The old masters considered the horse’s natural crookedness to be a major obstacle in developing balance, suppleness, collection, impulsion, and “obedience” (i.e. positive responsiveness to the aids). Put positively, functional straightness is the foundation of balance, suppleness, collection, impulsion, and “obedience”. Without straightness, the horse won’t get very far in his training. Unfortunately, overcoming crookedness is not a trivial matter. It requires constant attention, and if the rider doesn’t work on straightening her horse every day, his innate crookedness will gradually increase again.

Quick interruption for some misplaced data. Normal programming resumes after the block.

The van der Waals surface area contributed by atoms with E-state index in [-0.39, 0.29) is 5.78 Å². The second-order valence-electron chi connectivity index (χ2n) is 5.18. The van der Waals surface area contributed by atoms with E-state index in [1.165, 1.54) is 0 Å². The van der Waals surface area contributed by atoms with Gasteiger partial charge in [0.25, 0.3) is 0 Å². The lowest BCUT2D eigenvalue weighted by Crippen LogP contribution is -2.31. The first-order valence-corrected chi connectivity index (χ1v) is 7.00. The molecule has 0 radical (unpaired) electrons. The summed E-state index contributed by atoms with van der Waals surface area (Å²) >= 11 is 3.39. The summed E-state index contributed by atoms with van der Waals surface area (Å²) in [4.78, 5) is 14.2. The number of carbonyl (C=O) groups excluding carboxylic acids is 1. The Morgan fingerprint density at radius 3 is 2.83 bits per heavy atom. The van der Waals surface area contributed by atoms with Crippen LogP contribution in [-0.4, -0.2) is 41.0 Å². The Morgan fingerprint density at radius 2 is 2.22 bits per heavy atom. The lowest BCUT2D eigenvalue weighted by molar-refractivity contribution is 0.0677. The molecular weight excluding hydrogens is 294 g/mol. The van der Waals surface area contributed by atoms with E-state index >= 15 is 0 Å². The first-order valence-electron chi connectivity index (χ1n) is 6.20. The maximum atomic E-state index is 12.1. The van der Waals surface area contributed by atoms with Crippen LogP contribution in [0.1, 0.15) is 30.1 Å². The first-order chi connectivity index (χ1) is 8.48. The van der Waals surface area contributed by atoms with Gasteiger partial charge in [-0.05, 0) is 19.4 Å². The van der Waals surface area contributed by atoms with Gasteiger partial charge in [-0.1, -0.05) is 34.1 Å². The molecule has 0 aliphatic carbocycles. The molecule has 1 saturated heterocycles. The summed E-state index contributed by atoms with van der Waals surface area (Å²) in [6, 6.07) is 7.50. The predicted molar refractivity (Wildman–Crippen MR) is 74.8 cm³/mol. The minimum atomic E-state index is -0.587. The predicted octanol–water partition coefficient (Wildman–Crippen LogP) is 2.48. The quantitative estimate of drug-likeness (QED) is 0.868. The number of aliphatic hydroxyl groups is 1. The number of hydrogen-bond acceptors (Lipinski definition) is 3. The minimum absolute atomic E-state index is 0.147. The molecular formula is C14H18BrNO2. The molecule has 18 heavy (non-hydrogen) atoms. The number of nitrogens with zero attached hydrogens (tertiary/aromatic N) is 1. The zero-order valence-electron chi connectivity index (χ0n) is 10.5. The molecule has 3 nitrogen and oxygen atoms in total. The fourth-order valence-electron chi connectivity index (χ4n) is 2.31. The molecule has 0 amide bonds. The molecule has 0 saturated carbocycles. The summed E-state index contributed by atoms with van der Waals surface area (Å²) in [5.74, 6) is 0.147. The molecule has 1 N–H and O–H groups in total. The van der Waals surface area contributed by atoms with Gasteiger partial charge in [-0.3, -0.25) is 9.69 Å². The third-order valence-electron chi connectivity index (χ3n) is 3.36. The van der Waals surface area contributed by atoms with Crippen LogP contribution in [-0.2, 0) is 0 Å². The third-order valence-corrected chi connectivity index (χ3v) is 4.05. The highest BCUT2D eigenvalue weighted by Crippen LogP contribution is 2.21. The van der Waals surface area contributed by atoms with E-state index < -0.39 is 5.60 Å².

I’m sure you are all familiar with the concept of Straightness as one of the elements of the German FN Training Scale. Those of you who are rooted in the French tradition know it as one of Alexis L’Hotte’s three main training principles (Calm, Forward, Straight). You have probably also run into its opposite - crookedness - as a tricky and quite pervasive issue. But has anybody explained to you what straightness is and why it is important? Why should you spend your entire equestrian life correcting the horse’s natural crookedness, as Jacques d’Auvergne wrote? Can’t we just go out and have fun on our horse?